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Who are bilinguals?

When parents send their child to children's specialized institutions with the study of a chosen foreign language, they often expect quick and noticeable results, and as a result - that one day the heir, as if by magic, will speak a foreign language as fluently as the native speakers do.

Being fluent in two languages ​​at the native level is a great advantage in "adulthood", expanding the boundaries of opportunities and career prospects. Is it possible?

In theory, yes, but only if the training is accompanied by immersion to the language environment - for example, such as the one proposed by the British school CIS International School, which has campuses in Moscow, St. Petersburg and Tashkent (English with native speakers, studying and communication - call right now and find out the admission process details).

With a depth study of a foreign language when there is a possibility of everyday communication, bilingualism can develop. Who are bilingual children, what are their benefits, and what challenges can they face?

Natural and artificial causes of bilingualism

Speaking two languages ​​at the level of a native speaker, or bilingualism, has many classifications, but one of the main ones can be considered the one based on the age and the mechanism of language acquisition. On this basis, two types of bilingualism exist:

  • early or natural - arising if two languages are present in a child’s life from his birth (for example, in international or emigrant families: in the first case, the speech of the father and mother is different, in the second - the language used within the family, differs from the language of communication with others);
  • late (acquired) - arises against the background of the acquisition of a foreign language as a second native at a later age (for example, in emigrant children who in a new country immerse themselves in the language environment, learning a new communication tool directly in culture).

Scenarios that lead to bilingualism can be different, including inviting a foreign nanny in raising a child, placing him in a specialized institution (for example, in a kindergarten with teaching in a foreign language), etc.

Acquired bilingualism and ordinary learning of a second language must be distinguished: bilinguals master vocabulary and grammar not through textbooks, but socialization.

At the same time, scientists believe that the probability of 100% mastering of "foreign" language constructions and phonetics significantly decreases upon reaching the age of 8-11 years - even if there is a move to the country of the language being mastered and/or adoption by native speakers.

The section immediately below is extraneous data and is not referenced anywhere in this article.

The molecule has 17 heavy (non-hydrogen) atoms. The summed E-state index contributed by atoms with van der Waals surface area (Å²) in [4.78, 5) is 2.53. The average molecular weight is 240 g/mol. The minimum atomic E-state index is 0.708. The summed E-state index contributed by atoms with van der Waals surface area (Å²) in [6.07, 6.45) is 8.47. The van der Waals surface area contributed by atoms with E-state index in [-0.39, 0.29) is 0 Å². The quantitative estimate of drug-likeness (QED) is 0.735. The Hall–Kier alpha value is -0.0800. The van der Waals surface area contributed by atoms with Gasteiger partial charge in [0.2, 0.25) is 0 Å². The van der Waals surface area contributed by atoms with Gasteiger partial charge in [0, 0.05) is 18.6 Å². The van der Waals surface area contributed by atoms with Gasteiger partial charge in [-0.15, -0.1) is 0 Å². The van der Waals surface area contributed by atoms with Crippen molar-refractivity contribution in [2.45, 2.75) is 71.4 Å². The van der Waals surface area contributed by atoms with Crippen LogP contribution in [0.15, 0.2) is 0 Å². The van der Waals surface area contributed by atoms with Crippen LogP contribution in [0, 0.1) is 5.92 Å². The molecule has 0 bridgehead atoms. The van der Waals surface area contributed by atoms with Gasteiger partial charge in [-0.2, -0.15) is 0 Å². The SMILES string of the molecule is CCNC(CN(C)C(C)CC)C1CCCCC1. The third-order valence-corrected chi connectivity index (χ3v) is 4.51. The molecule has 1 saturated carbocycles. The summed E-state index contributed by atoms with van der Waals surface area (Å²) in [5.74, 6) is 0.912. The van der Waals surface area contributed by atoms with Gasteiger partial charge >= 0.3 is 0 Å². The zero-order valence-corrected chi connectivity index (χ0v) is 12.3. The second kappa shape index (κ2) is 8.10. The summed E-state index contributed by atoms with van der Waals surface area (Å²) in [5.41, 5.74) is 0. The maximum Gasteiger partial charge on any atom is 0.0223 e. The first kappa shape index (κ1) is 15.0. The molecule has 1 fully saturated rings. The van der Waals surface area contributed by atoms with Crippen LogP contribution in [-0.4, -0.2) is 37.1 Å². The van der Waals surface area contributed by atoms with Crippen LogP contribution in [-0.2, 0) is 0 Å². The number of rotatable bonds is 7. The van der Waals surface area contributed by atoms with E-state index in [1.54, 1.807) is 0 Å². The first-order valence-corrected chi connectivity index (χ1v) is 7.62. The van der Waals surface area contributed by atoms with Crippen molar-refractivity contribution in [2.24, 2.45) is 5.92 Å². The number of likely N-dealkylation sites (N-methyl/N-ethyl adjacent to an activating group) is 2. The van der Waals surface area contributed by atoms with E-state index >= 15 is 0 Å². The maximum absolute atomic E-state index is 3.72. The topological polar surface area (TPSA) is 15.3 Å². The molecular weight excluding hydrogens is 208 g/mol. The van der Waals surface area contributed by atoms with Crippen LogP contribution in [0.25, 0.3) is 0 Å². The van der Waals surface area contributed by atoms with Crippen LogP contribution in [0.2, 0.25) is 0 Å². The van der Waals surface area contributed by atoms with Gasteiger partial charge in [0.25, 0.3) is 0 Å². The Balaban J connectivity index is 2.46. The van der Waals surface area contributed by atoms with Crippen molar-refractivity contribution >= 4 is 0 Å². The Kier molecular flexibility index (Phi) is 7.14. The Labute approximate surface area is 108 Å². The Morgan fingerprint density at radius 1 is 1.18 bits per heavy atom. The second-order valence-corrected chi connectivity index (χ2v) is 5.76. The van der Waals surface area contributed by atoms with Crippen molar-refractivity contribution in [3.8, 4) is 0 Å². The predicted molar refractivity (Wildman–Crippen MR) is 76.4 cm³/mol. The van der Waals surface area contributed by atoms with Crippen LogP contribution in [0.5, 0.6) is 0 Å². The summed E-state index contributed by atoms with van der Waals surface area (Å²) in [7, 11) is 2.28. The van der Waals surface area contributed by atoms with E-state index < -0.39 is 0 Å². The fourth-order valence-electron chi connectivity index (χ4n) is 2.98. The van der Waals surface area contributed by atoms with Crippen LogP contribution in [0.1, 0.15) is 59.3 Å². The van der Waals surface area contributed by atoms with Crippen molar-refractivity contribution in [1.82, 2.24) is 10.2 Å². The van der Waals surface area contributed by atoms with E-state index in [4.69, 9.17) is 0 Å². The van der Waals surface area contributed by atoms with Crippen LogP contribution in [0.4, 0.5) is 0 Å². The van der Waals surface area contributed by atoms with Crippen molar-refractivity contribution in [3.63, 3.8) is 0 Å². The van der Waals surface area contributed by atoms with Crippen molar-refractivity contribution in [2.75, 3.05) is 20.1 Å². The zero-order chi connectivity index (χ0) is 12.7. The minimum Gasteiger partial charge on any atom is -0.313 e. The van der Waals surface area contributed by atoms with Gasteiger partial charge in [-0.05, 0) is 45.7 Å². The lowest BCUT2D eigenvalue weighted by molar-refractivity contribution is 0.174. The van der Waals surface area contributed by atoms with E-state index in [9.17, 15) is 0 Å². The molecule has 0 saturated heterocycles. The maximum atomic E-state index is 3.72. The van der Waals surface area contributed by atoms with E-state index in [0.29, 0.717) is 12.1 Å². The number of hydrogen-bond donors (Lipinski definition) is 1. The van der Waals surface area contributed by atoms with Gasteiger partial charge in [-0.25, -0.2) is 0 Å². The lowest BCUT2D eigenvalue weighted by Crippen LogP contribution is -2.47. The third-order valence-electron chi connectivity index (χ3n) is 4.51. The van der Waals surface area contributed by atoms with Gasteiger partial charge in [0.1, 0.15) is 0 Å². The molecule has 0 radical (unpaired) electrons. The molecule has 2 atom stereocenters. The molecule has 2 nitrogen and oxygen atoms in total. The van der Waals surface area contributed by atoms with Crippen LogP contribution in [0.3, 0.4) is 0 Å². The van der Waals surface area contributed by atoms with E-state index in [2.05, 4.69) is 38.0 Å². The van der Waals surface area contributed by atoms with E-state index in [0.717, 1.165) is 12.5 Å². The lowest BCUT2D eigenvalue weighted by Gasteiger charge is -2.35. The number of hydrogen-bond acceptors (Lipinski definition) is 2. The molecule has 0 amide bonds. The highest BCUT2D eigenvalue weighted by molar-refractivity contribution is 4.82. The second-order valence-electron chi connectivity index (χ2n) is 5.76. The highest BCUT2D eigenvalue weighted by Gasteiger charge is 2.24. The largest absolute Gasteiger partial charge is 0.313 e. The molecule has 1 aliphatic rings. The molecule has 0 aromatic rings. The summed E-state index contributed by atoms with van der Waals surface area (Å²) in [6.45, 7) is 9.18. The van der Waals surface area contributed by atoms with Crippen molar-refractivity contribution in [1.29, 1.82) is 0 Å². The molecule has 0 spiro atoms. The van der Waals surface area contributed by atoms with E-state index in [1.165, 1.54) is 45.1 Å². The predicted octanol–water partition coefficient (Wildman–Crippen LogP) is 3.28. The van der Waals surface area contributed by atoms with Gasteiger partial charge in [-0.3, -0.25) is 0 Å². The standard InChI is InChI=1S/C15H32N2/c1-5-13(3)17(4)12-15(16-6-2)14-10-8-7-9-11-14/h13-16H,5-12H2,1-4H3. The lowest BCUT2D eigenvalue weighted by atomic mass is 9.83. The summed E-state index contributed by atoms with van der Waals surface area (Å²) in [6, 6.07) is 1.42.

Bilingual child: pros and cons

The most serious scientific research prove that children's bilingualism is a very positive factor: bilingual children are marked with flexible thinking and a deeper understanding of the linguistic structure, they often become polyglots.

They are more successful than their monolingual peers in performing tasks that require the higher-order cognitive processes (for example, while processing information of the verbal and visual types), they have a more developed memory.

Learning the history, mental, social, and cultural norms of two different linguistic communities from childhood, natural bilinguals get a more convex picture of the world, thus social interaction is easier for them. According to psychologists, they can learn twice as fast as their peers and are more open to learning everything new.

So, should we just say that bilingual children are "lucky"? This would not be entirely true since there is also a dark side of that.

The most common problems with bilingualism are:

  • slow speaking abilities development (such babies may, lagging behind their peers, not speak until three years old, since both languages ​​must take "their place" in their head - however, later they develop linguistic skills very quickly);
  • the child's choice of the main language for himself, using the second only as a spoken language and not wanting to master reading and writing in it;
  • mixing of languages ​​(usually occurs at the age of 3-4 years);
  • lack of balance between languages ​​due to the wrong approach to teaching.

It is possible that as a result, child ​​will speak both languages with accent. Also, psychologists have reason to believe that bilingual children are less resistant to stress.

How to overcome the problems of bilingualism

To minimize the complications accompanying bilingualism in preschool children, it is necessary, first, to choose the best upbringing option and strictly adhere to it. The next step is to follow several simple rules, namely:

  • never correct the first mistakes (especially in the presence of strangers), let the child express the whole idea, even if he mixes languages;
  • consider the importance of immersion in the cultural environment of the language, talk more about the history and traditions of the countries;
  • use age-appropriate learning methods, from fun flashcards and cartoons to progressive grammar exercises.

The learning process should be fun, unobtrusive, and not tiring. If we are talking about the purposeful learning of a second language by a kid, motivation will be in help - an explain the importance of classes, encourage for the successes achieved.

And of course, raising a bilingual child, like any kid, requires patience, love and care, and a guaranteed result can only be ensured by involving professionals in the process, including visiting specialized preschool institutions.

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